There he was, sleeping on the outside of a bank window with a sign behind him that stated, “We shine when we have the courage to take the first step.” A saying that is trademarked by SunTrust Bank in Atlanta.
I thought to myself, “How many steps had this man taken in order to get to this resting point?” His shoes were badly worn and his left heel was covered in scabs and dry skin as if he had marched for miles. His left arm had 10 or more razor cuts just above his elbow. On his right arm, he was wearing an old and faded hospital bracelet.
His bag was full of cardboard signs for nearly every occasion suitable for a variety of situations. One sign highlighted the unofficial “Gay South,” which happens to be Atlanta, Georgia, according to the Georgia Voice. Another sign read, “White Power is for Sissies.”
I wanted so badly to wake him to inquire more about his sign collection, his shoes and where he had been in them, the razor cuts on his arm and the hospital bracelet, but I didn’t. I simply stood for a mere minute and watched as people walked past him without ever turning to see who this man was or what he stands for.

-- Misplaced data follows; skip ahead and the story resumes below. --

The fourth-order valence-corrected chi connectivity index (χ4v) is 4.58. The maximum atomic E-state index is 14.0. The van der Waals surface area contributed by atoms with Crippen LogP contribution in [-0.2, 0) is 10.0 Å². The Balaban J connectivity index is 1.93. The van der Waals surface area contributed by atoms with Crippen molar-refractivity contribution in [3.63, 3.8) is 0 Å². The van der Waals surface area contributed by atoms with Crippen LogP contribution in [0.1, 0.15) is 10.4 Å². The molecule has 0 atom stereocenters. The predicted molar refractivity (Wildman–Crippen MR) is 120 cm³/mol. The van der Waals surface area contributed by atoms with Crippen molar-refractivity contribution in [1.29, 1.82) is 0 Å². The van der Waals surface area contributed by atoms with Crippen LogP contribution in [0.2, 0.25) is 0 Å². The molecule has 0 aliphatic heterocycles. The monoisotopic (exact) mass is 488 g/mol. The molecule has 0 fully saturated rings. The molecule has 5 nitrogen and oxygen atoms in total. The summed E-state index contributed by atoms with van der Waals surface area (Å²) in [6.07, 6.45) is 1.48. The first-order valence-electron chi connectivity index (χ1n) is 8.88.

William Morris said, “The true secret of happiness lies in taking a genuine interest in all the details of daily life.” Morris, an English poet and social activist in the 1800’s, would have stood for hours studying this man and the folks who passed him by.
While I am far from a socialist, I do find Morris quite interesting and I have to wonder, what would he of written in his weekly newspaper about this man? His paper was entitled “Justice."
Morris, who demanded improved housing for workers in London, free lunch programs at schools, compulsory education for all children and eight hour work days for laborers, was the definition of socialism. Morris was laughed at and mocked by many for his thoughts and admired by hundreds of thousands.
Perhaps Morris wrote this (below) while watching a similar soul sleep, never feeling the love of others and living without cover in the 1800’s:
What part of the dread eternity
Are those strange minutes that I gain,
Mazed with the doubt of love and pain,
When I thy delicate face may see,
A little while before farewell?
What share of the world’s yearning-tide
That flash, when new day bare and white
Blots out my half-dream’s faint delight,
And there is nothing by my side,
And well remembered is farewell?
What drop in the grey flood of tears
That time, when the long day toiled through,
Worn out, shows nought for me to do,
And nothing worth my labour bears
The longing of that last farewell?
What pity from the heavens above,
What heed from out eternity,
What word from the swift world for me?
Speak, heed, and pity, O tender love,
Who knew’st the days before farewell!